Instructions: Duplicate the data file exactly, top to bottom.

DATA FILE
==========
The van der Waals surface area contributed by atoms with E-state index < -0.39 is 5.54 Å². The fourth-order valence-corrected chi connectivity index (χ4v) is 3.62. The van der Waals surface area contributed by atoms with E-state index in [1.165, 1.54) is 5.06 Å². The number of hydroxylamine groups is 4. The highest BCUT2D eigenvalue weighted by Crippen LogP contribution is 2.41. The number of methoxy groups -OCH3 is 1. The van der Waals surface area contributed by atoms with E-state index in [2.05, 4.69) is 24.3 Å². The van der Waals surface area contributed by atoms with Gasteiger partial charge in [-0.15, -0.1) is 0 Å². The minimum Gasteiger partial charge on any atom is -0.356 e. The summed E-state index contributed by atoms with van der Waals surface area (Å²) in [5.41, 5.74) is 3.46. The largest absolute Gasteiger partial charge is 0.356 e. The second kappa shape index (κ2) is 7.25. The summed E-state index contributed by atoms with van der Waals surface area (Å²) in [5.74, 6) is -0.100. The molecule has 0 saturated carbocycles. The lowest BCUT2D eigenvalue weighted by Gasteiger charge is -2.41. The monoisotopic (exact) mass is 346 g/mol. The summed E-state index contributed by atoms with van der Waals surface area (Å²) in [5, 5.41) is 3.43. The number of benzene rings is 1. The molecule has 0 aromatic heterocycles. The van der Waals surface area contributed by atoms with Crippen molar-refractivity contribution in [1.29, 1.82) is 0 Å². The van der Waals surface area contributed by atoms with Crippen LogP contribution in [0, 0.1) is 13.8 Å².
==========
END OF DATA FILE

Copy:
The van der Waals surface area contributed by atoms with E-state index < -0.39 is 5.54 Å². The fourth-order valence-corrected chi connectivity index (χ4v) is 3.62. The van der Waals surface area contributed by atoms with E-state index in [1.165, 1.54) is 5.06 Å². The number of hydroxylamine groups is 4. The highest BCUT2D eigenvalue weighted by Crippen LogP contribution is 2.41. The number of methoxy groups -OCH3 is 1. The van der Waals surface area contributed by atoms with E-state index in [2.05, 4.69) is 24.3 Å². The van der Waals surface area contributed by atoms with Gasteiger partial charge in [-0.15, -0.1) is 0 Å². The minimum Gasteiger partial charge on any atom is -0.356 e. The summed E-state index contributed by atoms with van der Waals surface area (Å²) in [5.41, 5.74) is 3.46. The largest absolute Gasteiger partial charge is 0.356 e. The second kappa shape index (κ2) is 7.25. The summed E-state index contributed by atoms with van der Waals surface area (Å²) in [5.74, 6) is -0.100. The molecule has 0 saturated carbocycles. The lowest BCUT2D eigenvalue weighted by Gasteiger charge is -2.41. The monoisotopic (exact) mass is 346 g/mol. The summed E-state index contributed by atoms with van der Waals surface area (Å²) in [5, 5.41) is 3.43. The number of benzene rings is 1. The molecule has 0 aromatic heterocycles. The van der Waals surface area contributed by atoms with Crippen molar-refractivity contribution in [1.29, 1.82) is 0 Å². The van der Waals surface area contributed by atoms with Crippen LogP contribution in [0, 0.1) is 13.8 Å².